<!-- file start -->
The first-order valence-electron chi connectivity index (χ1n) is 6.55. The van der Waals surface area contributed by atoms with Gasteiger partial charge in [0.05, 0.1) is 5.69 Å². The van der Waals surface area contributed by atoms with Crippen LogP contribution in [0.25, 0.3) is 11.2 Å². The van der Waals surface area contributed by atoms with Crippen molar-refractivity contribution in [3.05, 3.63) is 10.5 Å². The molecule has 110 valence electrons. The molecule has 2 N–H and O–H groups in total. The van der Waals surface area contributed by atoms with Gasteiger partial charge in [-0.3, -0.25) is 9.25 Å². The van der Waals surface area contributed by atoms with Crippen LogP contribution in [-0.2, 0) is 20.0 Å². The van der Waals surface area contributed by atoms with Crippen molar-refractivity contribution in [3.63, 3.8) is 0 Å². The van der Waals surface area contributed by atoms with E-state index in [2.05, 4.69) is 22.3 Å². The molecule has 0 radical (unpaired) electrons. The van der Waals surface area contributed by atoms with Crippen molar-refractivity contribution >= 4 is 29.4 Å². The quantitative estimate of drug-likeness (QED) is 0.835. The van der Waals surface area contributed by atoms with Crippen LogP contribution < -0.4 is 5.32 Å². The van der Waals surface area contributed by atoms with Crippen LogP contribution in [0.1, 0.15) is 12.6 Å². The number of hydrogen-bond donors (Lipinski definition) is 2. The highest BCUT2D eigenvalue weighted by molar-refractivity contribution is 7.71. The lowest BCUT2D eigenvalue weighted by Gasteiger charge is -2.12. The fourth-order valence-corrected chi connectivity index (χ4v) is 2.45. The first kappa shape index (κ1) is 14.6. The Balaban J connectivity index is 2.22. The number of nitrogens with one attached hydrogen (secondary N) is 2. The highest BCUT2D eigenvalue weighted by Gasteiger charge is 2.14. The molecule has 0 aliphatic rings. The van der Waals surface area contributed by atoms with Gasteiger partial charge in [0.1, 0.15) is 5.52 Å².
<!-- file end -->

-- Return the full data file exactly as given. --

The first-order valence-electron chi connectivity index (χ1n) is 6.55. The van der Waals surface area contributed by atoms with Gasteiger partial charge in [0.05, 0.1) is 5.69 Å². The van der Waals surface area contributed by atoms with Crippen LogP contribution in [0.25, 0.3) is 11.2 Å². The van der Waals surface area contributed by atoms with Crippen molar-refractivity contribution in [3.05, 3.63) is 10.5 Å². The molecule has 110 valence electrons. The molecule has 2 N–H and O–H groups in total. The van der Waals surface area contributed by atoms with Gasteiger partial charge in [-0.3, -0.25) is 9.25 Å². The van der Waals surface area contributed by atoms with Crippen LogP contribution in [-0.2, 0) is 20.0 Å². The van der Waals surface area contributed by atoms with Crippen molar-refractivity contribution in [3.63, 3.8) is 0 Å². The van der Waals surface area contributed by atoms with E-state index in [2.05, 4.69) is 22.3 Å². The molecule has 0 radical (unpaired) electrons. The van der Waals surface area contributed by atoms with Crippen molar-refractivity contribution >= 4 is 29.4 Å². The quantitative estimate of drug-likeness (QED) is 0.835. The van der Waals surface area contributed by atoms with Crippen LogP contribution < -0.4 is 5.32 Å². The van der Waals surface area contributed by atoms with Crippen LogP contribution in [0.1, 0.15) is 12.6 Å². The number of hydrogen-bond donors (Lipinski definition) is 2. The highest BCUT2D eigenvalue weighted by molar-refractivity contribution is 7.71. The lowest BCUT2D eigenvalue weighted by Gasteiger charge is -2.12. The fourth-order valence-corrected chi connectivity index (χ4v) is 2.45. The first kappa shape index (κ1) is 14.6. The Balaban J connectivity index is 2.22. The number of nitrogens with one attached hydrogen (secondary N) is 2. The highest BCUT2D eigenvalue weighted by Gasteiger charge is 2.14. The molecule has 0 aliphatic rings. The van der Waals surface area contributed by atoms with Gasteiger partial charge in [0.1, 0.15) is 5.52 Å².